Tuesday, September 25, 2018

On Inspiration - Ellen Von Wiegand

Before I started making linocut prints, I did a lot of looking at other artist's work.  The internet is such a great resource for inspiration.  My favorite social media platform is Instagram because it is soooo visual.  I think many artists feel the same way.

Ellen in her studio, pulling a new print.

One artist who really inspired the style of my cat prints was and is, Ellen Von Wiegand from the UK.
"With a Sigh"

Ellen uses herself as a model for her nudes.  Here is some of what she has to say about her work...  

"My images reverberate with this search for self assurance and serenity, and my own nude body is featured in each piece. I originally began using myself as a model because it gave me a lot of control over my compositions, and I didn’t have the ability to pay someone else. However using my body has caused my work to develop into something highly personal. When we are nude we are at our most vulnerable, and I have come to see my work as a way to reconcile with the shy, insecure and fearful pieces of myself. There is also something I love about showing myself naked when in fact I am severely uncomfortable being undressed in front of others. It is a practice in being more open and allowing people into my world when in my real life I struggle to do so."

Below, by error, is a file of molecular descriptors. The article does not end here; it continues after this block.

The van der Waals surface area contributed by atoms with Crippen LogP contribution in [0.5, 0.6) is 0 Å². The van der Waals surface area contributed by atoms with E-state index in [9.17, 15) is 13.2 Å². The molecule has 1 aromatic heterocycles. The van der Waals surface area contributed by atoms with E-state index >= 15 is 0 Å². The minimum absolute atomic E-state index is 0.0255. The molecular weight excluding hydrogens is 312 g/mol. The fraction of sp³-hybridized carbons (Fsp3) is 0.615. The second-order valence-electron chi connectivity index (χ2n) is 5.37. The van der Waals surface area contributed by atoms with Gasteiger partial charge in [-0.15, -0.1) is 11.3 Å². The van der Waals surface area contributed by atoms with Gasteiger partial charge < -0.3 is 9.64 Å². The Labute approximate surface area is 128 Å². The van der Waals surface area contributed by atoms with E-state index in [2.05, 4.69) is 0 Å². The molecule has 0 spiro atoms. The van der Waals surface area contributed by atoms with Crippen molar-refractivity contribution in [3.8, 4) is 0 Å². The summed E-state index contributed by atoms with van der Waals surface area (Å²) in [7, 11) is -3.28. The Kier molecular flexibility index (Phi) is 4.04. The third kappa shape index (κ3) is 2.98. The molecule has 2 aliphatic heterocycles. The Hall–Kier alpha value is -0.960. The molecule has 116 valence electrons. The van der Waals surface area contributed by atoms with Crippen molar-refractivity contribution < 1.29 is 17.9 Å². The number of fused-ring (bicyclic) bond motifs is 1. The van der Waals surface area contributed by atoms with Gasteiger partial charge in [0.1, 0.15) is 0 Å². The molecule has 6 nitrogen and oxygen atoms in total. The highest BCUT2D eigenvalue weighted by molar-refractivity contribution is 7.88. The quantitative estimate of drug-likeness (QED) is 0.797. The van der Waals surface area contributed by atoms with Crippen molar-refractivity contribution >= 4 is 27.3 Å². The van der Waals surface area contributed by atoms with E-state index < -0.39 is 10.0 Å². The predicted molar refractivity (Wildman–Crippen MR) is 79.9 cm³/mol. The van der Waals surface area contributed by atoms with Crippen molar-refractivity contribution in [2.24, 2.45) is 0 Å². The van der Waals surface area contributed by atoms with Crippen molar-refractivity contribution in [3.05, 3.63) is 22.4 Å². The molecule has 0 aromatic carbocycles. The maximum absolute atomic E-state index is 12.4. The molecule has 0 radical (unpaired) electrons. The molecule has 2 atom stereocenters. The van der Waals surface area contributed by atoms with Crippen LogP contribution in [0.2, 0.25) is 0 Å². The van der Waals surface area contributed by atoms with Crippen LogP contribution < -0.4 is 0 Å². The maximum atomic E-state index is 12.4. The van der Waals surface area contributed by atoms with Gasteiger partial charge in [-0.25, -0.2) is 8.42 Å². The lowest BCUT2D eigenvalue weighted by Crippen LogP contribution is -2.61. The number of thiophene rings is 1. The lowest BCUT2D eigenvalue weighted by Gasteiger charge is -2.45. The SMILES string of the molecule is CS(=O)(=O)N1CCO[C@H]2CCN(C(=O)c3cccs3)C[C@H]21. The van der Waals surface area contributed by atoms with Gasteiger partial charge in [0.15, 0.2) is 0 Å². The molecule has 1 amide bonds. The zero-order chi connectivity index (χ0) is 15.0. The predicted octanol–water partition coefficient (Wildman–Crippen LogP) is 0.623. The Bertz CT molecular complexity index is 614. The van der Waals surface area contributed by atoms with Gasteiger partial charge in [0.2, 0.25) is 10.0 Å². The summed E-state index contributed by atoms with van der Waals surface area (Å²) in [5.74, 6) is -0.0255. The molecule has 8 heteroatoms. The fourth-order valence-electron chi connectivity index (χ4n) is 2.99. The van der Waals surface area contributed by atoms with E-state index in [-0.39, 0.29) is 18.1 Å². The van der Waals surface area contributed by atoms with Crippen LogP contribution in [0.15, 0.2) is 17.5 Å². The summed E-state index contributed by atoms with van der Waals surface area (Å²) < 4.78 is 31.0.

"Moon Splashed"

Ellen continues... "That said I don’t see my prints as self-portraits, but rather physical representations of emotional states of being. Male or female, my hope is that you see a piece of yourself reflected back to you in each image."


Though her work is VERY personal, what drew me to her style was that she prints her nudes in shades of blue and deep reds, which give her images a less personal, and more universal appeal, like this could be any woman, not just her specifically.  I also like the simplicity of the line work, not a lot of details in the nude image, but just enough to convey a feeling.  

Austin Kleon, in his book "Steal Like an Artist," talks about finding your own voice by copying your heroes.  He says, "By copying your heroes, you find your voice because you can not perfectly copy anyone's work.  You are influenced by other ideas that mix with the work,  and that becomes your work, your voice.  You transform or transcend what you started with, and it becomes your style." 

Now when you look at my work, I think you can clearly see her influence.  Here are just two examples...


"Wise One"

When I start a new cat print, I start with a photo of one of my cats.  My cats are ginger and a black and white tuxedo.  In my artwork, I have chosen to use black as the color for all the cat images.  My black cat prints are usually seen as artwork about black cats, and that is OK.  I like black cats too.  But I am using the black cat as a universal symbol for all cats.  

My hope in doing this post is to give you a little more insight into my artwork.  And to share one of my inspirational heroes with you.  Hope you enjoy her work as much as I do.

To learn more about Ellen Von Wiegand, check out:

And to see more of her beautiful work, check out:
-Ellen's Instagram page

(All images of Ellen Von Wiegand's work used with her permission.)